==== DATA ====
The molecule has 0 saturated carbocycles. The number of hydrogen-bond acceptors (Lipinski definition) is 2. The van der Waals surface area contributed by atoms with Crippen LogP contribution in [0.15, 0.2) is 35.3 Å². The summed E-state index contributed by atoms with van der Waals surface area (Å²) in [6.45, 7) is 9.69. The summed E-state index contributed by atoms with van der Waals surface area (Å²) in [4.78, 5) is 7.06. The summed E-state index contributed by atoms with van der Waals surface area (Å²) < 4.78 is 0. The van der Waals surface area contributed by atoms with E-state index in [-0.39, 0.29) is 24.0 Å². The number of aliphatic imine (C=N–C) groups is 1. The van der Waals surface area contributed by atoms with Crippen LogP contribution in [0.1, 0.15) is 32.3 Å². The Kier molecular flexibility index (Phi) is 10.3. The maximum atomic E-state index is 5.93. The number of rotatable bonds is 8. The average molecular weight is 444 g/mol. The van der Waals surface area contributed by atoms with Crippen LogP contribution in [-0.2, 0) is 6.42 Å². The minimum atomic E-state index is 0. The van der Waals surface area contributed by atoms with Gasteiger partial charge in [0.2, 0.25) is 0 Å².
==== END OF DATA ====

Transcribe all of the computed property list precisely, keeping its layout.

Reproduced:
The molecule has 0 saturated carbocycles. The number of hydrogen-bond acceptors (Lipinski definition) is 2. The van der Waals surface area contributed by atoms with Crippen LogP contribution in [0.15, 0.2) is 35.3 Å². The summed E-state index contributed by atoms with van der Waals surface area (Å²) in [6.45, 7) is 9.69. The summed E-state index contributed by atoms with van der Waals surface area (Å²) in [4.78, 5) is 7.06. The summed E-state index contributed by atoms with van der Waals surface area (Å²) < 4.78 is 0. The van der Waals surface area contributed by atoms with E-state index in [-0.39, 0.29) is 24.0 Å². The number of aliphatic imine (C=N–C) groups is 1. The van der Waals surface area contributed by atoms with Crippen LogP contribution in [0.1, 0.15) is 32.3 Å². The Kier molecular flexibility index (Phi) is 10.3. The maximum atomic E-state index is 5.93. The number of rotatable bonds is 8. The average molecular weight is 444 g/mol. The van der Waals surface area contributed by atoms with Crippen LogP contribution in [-0.2, 0) is 6.42 Å². The minimum atomic E-state index is 0. The van der Waals surface area contributed by atoms with Gasteiger partial charge in [0.2, 0.25) is 0 Å².